correction (e.g., exchanging “pizza” for “cake” in the same example).
The difference between the set of nouns in the caption and the set of objects in the
image (Scaption =Snouns−Snames ) provides information about the objects described
in the caption but that were not detected in the image, giving us two possibilities:
1. The object detection method failed to find the object in the image and the caption
may be correct;
2. The object described in the caption is not in the image and the caption is wrong.
While the first possibility may be solved by using better object detection methods, the
second possibility is exactly the information that we are looking for. If an object de-
scribed in the caption cannot be found anywhere in the image, we can consider the
possibility that the caption is wrong and identify the mistake in it. Therefore, Scaption
informs us if there is something in the caption that is not in the image, possibly the
wrong word w1∈ Scaption. A possible correction for this caption would then be to
change w1∈ Scaption for a word w2∈ Simage that can be somewhat equivalent (e.g.,
in Figure 3, “pizza” and “cake” are both food and could be exchanged). Therefore, if
we are able to find a word w1∈ Scaption and a word w2∈ Simage that can substitute
w1, the caption can be inferred as wrong and that w2should substitute w1.
4.5 Current implementation
For this paper, we implemented the architecture described in Figure 1 using a few
Python libraries in a container environment.
We used the FOIL-COCO data set [20] that provides a set of captions for MS-COCO
images [12] that may be correct together with the images itself, so that the caption
and image would match. Since the captions had more terms than the ones originally
described in the images, we used the names and supercategories of MS-COCO as the
set of common terms.
The object detection process uses one of the pre-trained TensorFlow [1] models
available in its model zoo [8]1. Since this application does not require to be done in real-
time, we employed Faster R-CNN [13] with a base network generated through neural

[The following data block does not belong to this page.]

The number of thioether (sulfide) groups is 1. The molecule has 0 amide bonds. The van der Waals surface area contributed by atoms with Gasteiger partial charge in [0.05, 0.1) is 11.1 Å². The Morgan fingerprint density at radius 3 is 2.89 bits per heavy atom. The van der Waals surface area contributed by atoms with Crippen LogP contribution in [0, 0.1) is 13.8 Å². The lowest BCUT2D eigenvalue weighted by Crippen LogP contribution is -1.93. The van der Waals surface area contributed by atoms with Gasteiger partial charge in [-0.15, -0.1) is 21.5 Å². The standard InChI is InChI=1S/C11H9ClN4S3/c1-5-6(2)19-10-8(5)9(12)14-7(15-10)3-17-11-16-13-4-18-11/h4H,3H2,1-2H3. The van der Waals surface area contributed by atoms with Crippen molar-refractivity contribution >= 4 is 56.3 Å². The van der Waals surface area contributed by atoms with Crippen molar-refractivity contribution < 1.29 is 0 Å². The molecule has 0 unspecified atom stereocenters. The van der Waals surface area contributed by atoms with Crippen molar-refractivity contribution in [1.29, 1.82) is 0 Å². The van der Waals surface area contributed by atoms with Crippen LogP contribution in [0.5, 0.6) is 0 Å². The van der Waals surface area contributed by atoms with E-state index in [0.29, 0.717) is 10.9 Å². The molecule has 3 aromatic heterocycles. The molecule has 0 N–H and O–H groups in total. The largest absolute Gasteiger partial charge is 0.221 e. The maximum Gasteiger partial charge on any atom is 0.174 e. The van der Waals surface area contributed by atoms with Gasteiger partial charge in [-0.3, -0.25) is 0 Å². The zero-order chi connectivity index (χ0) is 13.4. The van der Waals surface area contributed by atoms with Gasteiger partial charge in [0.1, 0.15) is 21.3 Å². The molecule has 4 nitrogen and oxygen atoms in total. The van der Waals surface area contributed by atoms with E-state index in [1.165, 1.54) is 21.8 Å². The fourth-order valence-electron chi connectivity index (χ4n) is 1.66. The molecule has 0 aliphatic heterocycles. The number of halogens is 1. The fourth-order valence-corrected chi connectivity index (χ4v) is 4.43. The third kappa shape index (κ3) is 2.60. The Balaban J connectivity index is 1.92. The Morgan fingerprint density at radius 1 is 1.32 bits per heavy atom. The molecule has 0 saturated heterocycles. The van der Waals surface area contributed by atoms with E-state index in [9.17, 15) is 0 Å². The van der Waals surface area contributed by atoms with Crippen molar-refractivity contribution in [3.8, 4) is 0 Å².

architecture search [24] on the MS-COCO data set. This choice was made considering
the metrics provided by [8] for the models available in the model zoo and Faster R-CNN
was selected since it provided the best reported mean Average Precision (mAP), despite
being the slowest, with a reported 1833 ms for processing a single image. The output of
this object detection method is a list of objects already defined in terms of MS-COCO
names.
For processing the caption we used NLTK [3] with punkt and averaged perceptron tagger
to, respectively, tokenize and tag words in the caption. NLTK’s interface with Word-
Net [15] was used to calculate the similarity between nouns found in the caption and
the names defined in MS-COCO.
A very important aspect of our current implementation is that we are using only
the nouns found in the caption, that were recognised by using NLTK. However, our
experiments used the complete FOIL-COCO data set as available in [20].
After detecting objects using Tensorflow and generating the set of nouns using
NLTK, the rest of the process used only Python’s standard set type operations.
The next section presents the experiments used to test our proposal along with an
explanation of how this architecture was implemented in this paper.
5 Experiments
In this section we first present the tasks used to analyse its performance and than the
hardware and sorftware setup used during the experiments.
5.1 Tasks
To test the architecture proposed in this work, we used the three tasks described in [20]:
1. Classify the caption as right or wrong (foil);
2. Detect the wrong word, in case of a foil caption;
3. Correct the wrong word in the caption.
The three tasks were accomplished by analysing the Scaption and comparing it to